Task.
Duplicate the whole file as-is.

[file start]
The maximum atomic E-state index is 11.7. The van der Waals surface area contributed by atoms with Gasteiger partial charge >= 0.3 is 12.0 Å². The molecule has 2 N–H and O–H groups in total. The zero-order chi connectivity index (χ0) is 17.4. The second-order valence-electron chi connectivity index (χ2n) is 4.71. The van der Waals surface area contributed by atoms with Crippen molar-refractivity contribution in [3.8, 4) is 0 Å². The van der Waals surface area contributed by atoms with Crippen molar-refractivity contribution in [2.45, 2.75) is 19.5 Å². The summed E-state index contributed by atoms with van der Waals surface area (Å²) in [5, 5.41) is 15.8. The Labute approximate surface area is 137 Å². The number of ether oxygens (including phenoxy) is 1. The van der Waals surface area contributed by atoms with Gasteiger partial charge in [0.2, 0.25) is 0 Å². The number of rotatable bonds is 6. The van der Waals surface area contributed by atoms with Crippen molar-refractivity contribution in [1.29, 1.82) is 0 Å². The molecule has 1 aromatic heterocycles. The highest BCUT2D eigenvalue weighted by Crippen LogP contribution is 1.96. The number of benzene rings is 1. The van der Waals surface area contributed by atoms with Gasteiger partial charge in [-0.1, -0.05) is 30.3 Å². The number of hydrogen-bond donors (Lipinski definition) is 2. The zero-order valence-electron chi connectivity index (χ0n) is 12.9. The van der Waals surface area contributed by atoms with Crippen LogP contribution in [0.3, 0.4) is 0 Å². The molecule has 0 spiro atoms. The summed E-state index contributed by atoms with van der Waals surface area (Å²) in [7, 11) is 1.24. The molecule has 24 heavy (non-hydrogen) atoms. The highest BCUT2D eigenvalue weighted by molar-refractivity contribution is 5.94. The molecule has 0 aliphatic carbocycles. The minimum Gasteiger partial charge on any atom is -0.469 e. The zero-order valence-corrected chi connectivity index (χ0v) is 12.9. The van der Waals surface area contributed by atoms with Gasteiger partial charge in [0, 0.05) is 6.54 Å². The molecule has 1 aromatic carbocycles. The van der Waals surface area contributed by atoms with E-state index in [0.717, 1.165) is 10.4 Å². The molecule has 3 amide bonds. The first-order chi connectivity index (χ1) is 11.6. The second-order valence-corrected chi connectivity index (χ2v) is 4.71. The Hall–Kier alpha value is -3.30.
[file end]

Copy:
The maximum atomic E-state index is 11.7. The van der Waals surface area contributed by atoms with Gasteiger partial charge >= 0.3 is 12.0 Å². The molecule has 2 N–H and O–H groups in total. The zero-order chi connectivity index (χ0) is 17.4. The second-order valence-electron chi connectivity index (χ2n) is 4.71. The van der Waals surface area contributed by atoms with Crippen molar-refractivity contribution in [3.8, 4) is 0 Å². The van der Waals surface area contributed by atoms with Crippen molar-refractivity contribution in [2.45, 2.75) is 19.5 Å². The summed E-state index contributed by atoms with van der Waals surface area (Å²) in [5, 5.41) is 15.8. The Labute approximate surface area is 137 Å². The number of ether oxygens (including phenoxy) is 1. The van der Waals surface area contributed by atoms with Gasteiger partial charge in [0.2, 0.25) is 0 Å². The number of rotatable bonds is 6. The van der Waals surface area contributed by atoms with Crippen molar-refractivity contribution in [1.29, 1.82) is 0 Å². The molecule has 1 aromatic heterocycles. The highest BCUT2D eigenvalue weighted by Crippen LogP contribution is 1.96. The number of benzene rings is 1. The van der Waals surface area contributed by atoms with Gasteiger partial charge in [-0.1, -0.05) is 30.3 Å². The number of hydrogen-bond donors (Lipinski definition) is 2. The zero-order valence-electron chi connectivity index (χ0n) is 12.9. The van der Waals surface area contributed by atoms with Crippen LogP contribution in [0.3, 0.4) is 0 Å². The molecule has 0 spiro atoms. The summed E-state index contributed by atoms with van der Waals surface area (Å²) in [7, 11) is 1.24. The molecule has 24 heavy (non-hydrogen) atoms. The highest BCUT2D eigenvalue weighted by molar-refractivity contribution is 5.94. The molecule has 0 aliphatic carbocycles. The minimum Gasteiger partial charge on any atom is -0.469 e. The zero-order valence-corrected chi connectivity index (χ0v) is 12.9. The van der Waals surface area contributed by atoms with Gasteiger partial charge in [0, 0.05) is 6.54 Å². The molecule has 1 aromatic carbocycles. The van der Waals surface area contributed by atoms with E-state index in [0.717, 1.165) is 10.4 Å². The molecule has 3 amide bonds. The first-order chi connectivity index (χ1) is 11.6. The second-order valence-corrected chi connectivity index (χ2v) is 4.71. The Hall–Kier alpha value is -3.30.